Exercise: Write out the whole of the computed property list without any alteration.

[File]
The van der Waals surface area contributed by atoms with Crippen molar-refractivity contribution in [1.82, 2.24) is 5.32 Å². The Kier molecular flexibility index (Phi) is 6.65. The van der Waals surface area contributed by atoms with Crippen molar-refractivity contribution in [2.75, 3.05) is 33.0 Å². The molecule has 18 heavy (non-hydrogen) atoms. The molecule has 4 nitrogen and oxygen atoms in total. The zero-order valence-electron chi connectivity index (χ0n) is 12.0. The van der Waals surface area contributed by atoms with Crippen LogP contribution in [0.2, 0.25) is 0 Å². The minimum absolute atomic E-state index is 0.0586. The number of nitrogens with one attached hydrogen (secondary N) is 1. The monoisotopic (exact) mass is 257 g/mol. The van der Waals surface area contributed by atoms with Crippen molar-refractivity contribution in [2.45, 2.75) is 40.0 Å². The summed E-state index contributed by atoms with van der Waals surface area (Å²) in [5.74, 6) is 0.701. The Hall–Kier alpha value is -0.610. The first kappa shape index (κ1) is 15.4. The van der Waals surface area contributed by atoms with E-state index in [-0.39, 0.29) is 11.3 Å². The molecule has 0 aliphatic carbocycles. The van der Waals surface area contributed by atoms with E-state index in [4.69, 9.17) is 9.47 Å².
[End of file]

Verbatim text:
The van der Waals surface area contributed by atoms with Crippen molar-refractivity contribution in [1.82, 2.24) is 5.32 Å². The Kier molecular flexibility index (Phi) is 6.65. The van der Waals surface area contributed by atoms with Crippen molar-refractivity contribution in [2.75, 3.05) is 33.0 Å². The molecule has 18 heavy (non-hydrogen) atoms. The molecule has 4 nitrogen and oxygen atoms in total. The zero-order valence-electron chi connectivity index (χ0n) is 12.0. The van der Waals surface area contributed by atoms with Crippen LogP contribution in [0.2, 0.25) is 0 Å². The minimum absolute atomic E-state index is 0.0586. The number of nitrogens with one attached hydrogen (secondary N) is 1. The monoisotopic (exact) mass is 257 g/mol. The van der Waals surface area contributed by atoms with Crippen molar-refractivity contribution in [2.45, 2.75) is 40.0 Å². The summed E-state index contributed by atoms with van der Waals surface area (Å²) in [5.74, 6) is 0.701. The Hall–Kier alpha value is -0.610. The first kappa shape index (κ1) is 15.4. The van der Waals surface area contributed by atoms with E-state index in [-0.39, 0.29) is 11.3 Å². The molecule has 0 aliphatic carbocycles. The van der Waals surface area contributed by atoms with E-state index in [4.69, 9.17) is 9.47 Å².